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February (No. 493)


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Everything, including the kitchen sink

Michele and Alastair Graham , Bou-saada Vineyard & Wines, Southern Highlands, NSW

Cradled in the high ranges above Mittagong in the Southern Highlands, an hour’s drive from Sydney, is Bou-saada Vineyard & Wines, the latest cellar door to open in this new cool-climate wine region.

We began this venture by planting Sauvignon Blanc in 1997 followed by Merlot, Riesling and Chardonnay in 1998. The idea of an Australian contemporary-style cellar door was born in 2000 when we were preparing a 3.2ha area for planting Pinot Noir, Cabernet Franc and Tempranillo.

Several well-established eucalypts needed to come down, so we called in a mobile miller to cut and mill the soft and hardwood timbers. These we stockpiled and dried, for three years until they were ready for use in the construction of our cellar door in January 2004.

We briefed our local graphic designer, Alan Purdom, to draw up a simple design which would incorporate our vision of a building with “clean lines, high poles” and one which was “light-filled.” From there, the building evolved.

We made decisions daily on use of material, beginning with an extra-thick north-facing polished concrete slab in a raffia beige colour.

Eight huge ironbark poles sourced from Grafton support the centre beam and tower in a design which is based on an Arabic wind tunnel for cooling. The Arabic idea harks back to Alastair’s travels to the Middle-East as an airline pilot. The wind tunnel concept is used widely there for cooling the buildings.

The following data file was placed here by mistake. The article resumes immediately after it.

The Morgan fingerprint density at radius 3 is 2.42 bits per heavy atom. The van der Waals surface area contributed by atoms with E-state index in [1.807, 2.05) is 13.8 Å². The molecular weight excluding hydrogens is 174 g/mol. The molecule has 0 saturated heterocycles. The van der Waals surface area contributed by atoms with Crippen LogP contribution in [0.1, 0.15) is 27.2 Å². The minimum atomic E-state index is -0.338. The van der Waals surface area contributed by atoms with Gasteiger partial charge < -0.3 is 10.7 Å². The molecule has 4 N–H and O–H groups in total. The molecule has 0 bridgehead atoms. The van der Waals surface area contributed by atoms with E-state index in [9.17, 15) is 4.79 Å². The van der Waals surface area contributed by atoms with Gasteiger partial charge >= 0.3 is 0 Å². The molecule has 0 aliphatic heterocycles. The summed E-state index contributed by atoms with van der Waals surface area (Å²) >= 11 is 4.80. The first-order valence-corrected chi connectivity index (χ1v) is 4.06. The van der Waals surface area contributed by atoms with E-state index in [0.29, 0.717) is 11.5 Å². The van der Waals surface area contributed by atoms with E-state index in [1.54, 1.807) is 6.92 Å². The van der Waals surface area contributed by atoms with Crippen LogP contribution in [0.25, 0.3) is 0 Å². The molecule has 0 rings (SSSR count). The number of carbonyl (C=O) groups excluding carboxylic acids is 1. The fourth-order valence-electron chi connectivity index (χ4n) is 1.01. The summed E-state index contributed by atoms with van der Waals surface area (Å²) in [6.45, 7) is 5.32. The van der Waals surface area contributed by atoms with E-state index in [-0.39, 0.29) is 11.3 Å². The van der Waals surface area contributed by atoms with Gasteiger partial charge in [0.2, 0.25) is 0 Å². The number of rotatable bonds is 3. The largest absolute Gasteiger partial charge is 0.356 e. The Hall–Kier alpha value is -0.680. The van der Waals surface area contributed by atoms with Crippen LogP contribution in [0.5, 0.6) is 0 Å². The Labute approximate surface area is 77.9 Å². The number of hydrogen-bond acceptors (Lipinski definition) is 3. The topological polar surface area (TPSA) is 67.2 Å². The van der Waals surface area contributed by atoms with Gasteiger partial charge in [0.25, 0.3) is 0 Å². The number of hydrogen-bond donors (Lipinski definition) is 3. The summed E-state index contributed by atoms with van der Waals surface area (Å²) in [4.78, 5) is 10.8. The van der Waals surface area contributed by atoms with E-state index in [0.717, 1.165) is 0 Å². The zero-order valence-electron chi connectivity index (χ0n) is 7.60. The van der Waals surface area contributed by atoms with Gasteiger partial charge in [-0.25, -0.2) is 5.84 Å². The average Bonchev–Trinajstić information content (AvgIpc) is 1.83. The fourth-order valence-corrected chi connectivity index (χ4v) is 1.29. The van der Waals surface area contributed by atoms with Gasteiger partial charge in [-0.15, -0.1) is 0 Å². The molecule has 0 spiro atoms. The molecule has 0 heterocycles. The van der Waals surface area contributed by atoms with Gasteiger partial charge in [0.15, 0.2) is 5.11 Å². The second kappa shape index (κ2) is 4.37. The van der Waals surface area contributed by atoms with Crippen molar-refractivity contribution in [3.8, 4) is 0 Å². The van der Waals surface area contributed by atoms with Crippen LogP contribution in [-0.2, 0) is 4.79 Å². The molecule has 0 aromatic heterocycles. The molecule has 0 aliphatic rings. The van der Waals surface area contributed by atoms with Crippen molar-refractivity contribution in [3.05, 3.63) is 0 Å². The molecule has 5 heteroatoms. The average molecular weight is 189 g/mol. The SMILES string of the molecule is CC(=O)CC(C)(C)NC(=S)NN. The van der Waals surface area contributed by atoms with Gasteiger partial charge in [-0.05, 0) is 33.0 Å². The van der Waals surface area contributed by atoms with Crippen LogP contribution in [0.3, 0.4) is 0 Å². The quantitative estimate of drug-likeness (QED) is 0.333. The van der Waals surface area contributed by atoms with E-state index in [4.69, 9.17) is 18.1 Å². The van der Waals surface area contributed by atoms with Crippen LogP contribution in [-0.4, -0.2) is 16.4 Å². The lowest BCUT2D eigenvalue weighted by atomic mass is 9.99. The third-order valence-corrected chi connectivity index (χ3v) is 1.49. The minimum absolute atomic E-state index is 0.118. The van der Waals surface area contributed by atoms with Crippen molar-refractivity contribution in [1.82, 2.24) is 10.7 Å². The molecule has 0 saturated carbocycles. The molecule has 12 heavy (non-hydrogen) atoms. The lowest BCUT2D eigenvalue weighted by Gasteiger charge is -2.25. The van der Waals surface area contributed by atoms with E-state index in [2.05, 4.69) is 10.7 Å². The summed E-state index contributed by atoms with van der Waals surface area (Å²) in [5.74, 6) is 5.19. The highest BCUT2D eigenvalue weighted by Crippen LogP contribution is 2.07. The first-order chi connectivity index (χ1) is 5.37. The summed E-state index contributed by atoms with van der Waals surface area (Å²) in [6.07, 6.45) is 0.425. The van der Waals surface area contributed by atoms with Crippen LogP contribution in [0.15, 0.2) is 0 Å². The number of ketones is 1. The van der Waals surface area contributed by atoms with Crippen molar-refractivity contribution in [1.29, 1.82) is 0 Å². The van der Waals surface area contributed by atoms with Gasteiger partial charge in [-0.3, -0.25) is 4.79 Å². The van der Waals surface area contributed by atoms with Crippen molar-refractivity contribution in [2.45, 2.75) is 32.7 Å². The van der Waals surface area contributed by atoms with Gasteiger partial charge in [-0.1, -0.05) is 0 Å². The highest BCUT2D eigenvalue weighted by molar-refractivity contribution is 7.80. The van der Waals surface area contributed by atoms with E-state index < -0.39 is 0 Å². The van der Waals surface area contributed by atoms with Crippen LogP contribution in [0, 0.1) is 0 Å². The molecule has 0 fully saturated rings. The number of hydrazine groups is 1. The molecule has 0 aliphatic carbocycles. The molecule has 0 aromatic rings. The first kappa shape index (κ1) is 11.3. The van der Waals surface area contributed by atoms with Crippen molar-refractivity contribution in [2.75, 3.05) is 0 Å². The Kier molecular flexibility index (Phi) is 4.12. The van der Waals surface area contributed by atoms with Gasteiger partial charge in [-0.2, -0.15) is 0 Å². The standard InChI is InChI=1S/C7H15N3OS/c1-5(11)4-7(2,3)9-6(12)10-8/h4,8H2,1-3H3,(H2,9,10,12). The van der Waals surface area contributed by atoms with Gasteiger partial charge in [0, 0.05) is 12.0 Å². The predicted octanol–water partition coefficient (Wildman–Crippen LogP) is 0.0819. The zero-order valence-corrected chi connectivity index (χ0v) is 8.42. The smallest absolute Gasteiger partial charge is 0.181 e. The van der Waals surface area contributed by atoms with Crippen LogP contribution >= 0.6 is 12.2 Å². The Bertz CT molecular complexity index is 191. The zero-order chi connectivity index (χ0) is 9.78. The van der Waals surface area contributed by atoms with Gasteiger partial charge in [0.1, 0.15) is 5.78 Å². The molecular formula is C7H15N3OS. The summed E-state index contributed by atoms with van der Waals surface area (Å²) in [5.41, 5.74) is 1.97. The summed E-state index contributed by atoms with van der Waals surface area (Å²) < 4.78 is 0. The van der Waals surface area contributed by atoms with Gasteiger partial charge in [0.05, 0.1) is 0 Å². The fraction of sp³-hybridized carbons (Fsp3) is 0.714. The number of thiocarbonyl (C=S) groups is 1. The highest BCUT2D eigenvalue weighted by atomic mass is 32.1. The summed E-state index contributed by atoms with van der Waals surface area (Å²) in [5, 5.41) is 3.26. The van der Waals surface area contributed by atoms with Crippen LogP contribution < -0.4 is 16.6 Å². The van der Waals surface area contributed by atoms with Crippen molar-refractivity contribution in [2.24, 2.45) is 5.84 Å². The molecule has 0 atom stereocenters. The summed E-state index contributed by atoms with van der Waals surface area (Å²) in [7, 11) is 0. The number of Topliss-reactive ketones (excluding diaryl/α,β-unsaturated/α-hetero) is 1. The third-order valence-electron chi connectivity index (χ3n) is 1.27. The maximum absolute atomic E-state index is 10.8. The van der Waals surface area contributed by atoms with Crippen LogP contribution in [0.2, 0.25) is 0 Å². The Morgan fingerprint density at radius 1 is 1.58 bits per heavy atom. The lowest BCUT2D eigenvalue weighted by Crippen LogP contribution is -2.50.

Eight-metre-high windows are still to have a computerised motor installed for opening and closing when the temperature requires. So far, however, the new Rytek product we used for the roof (double-sided galvanised iron with 10cm of polystyrene insulation inside) keeps the inside temperature comfortable.

Since opening on the Queen's Birthday, long weekend in June 2004 we have experienced the usual Highlands winter, with temperatures as low as -2C and days as high as 35C in December 2004.
We’re happy to say the environment inside the cellar during these extremes, however, has remained stable. On the hot days the temperature sits between 23 and 25degC while the slow-combustion heater on the winter days provides a constant comfortable temperature."

Because the roofing is structural no rafters have been used and the steel ties requested by Council have been painted black to make a feature, complementing the use of stainless steel and timber.

Two wonderful slabs of Blakely’s Red Gum form the counter atop a mini-orb front in the main tasting area. In the side room with fire, separated by an old French garden gate, a communal tasting/dining table has been made from a magnificent piece of Stringy Bark timber also from our farm. This is the appropriate height to accommodate people with disabilities for wine tasting and the open plan and space make wheelchair access easy. Two old French Silky Oak pews match the free-standing table.

To make sure nothing was wasted, a 30-year-old piece of Jarrah from our old kitchen and the kitchen sink have been refurbished for use as the work bench behind the main counter.

An ultra-clear unit recycles all waste-water from the cellar and house and we use this water to irrigate the grass and gardens around the facility. Leucadendrons have been used in the landscaping to supplement proteas grown in the one-acre plantation next to the vineyard. We sell these as cut-flowers through our cellar door.

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